Environmentally Friendly Hacks for Your Car

A car key with a green leaf attached.

The U.S. makes up about five percent of the world population, however, people in the U.S. are responsible for 45 percent of the world's auto emissions. There’s a lot you can do to lessen your contribution to that statistic, but none of it involves purchasing a brand new vehicle. A few simple DIY tricks will help you improve the way your vehicle runs, reduce how much you spend on gas, and improve the environment.

Check Your Tires

A person checking tire pressure with a tire gauge.

Checking your tires is a simple step and works surprisingly well to keep your car moving smoothly. Check your tire pressure with a gauge and add air if your wheels are a little low. (You can usually find the correct range for your tire pressure in the owner's manual or on the sticker inside the driver's door.) Underinflated tires force the engine to work hard, which in turn burns more fuel. You'll get more bang for your gas buck when you monitor the pressure in your tires and keep them filled up.

Clean it Out

Everyone tends to accumulate junk in their car, but yours may be reaching a tipping point. The more stuff you've got in your car, the more fuel you're wasting. Heavy objects weigh it down and make the engine work harder, which burns up excess gas. Streamline your cargo, and lose anything that might be dragging down your fuel efficiency.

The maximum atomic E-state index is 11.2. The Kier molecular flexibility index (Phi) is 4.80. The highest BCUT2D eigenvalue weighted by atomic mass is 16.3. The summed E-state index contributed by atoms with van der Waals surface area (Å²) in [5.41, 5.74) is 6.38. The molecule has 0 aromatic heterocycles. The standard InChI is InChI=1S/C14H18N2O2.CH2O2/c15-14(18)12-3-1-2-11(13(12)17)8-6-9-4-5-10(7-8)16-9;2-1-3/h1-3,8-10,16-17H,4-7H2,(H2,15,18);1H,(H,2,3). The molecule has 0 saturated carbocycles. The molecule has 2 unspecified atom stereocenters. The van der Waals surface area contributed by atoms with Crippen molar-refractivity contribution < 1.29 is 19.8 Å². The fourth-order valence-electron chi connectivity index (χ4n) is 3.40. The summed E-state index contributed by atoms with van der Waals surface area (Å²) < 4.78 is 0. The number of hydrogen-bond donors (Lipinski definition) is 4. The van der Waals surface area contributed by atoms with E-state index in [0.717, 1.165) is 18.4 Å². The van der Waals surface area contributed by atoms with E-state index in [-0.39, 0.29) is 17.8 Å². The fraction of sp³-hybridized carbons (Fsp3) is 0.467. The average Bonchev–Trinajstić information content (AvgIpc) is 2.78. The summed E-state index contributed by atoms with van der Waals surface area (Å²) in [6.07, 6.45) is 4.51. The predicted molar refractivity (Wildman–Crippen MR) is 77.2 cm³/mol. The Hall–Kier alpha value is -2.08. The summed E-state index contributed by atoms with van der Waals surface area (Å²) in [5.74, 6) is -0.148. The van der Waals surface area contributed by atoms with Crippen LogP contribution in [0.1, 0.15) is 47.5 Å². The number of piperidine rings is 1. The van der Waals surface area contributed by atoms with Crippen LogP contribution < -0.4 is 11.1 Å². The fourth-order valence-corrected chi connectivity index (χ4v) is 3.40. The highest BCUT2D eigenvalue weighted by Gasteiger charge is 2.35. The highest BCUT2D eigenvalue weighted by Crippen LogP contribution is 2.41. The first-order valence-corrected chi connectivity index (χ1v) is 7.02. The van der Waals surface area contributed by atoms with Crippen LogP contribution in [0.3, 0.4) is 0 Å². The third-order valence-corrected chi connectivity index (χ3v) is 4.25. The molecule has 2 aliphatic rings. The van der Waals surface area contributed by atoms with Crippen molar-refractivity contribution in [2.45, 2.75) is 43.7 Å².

Take Off the Rack

A close-up of a car rack.

Have a roof rack? Remove it! Chances are you rarely use it anyway, and it's causing your car to burn more fuel. In fact, the roof rack can cause enough drag to waste two extra tanks of gas every year. How much fuel have you already wasted?

Know When to Stop

Topping off the tank always seems like a good idea, but it's actually harmful. That little extra bit of gas increases the chance that you'll release harmful emissions into the air. Topping off your tank fills up the emissions canister that's built into modern cars, so overfilling your tank renders this canister completely useless. Topping off inadvertently causes more harm for the environment.

Conduct Regular Tune-Ups

A mechanic changing car oil.

Regular tune-ups and oil changes will work wonders for your car and keep you eco-friendly. To see a big difference in the amount of gas you use, replace your oil and the air filters in your engine once every six months, and check the spark plugs to see if they need to be replaced. However, when changing the oil remember to dispose of it properly. Don't pour it into the ground or a plumbing system—take it to the proper waste management facilities. You can also switch to a reusable air filter to reduce your car waste.

Use a Drip Pan

When your car is parked at home or in your assigned spot at work, place a drip pan under it to catch any drips or leaks. Simply catching these little fluid leaks will prevent damage to the environment when it runs off into city drainage systems. (It will also save your driveway or garage from unsightly stains at the same time.)

Wash Without Water

You may not think about it, but washing your car the traditional way can be a big waste of water. Look for an earth-friendly waterless car wash product, which can be sprayed onto your vehicle and help clean it without water. It will save you gallons and gallons off your monthly bill (or tons of quarters at the car wash).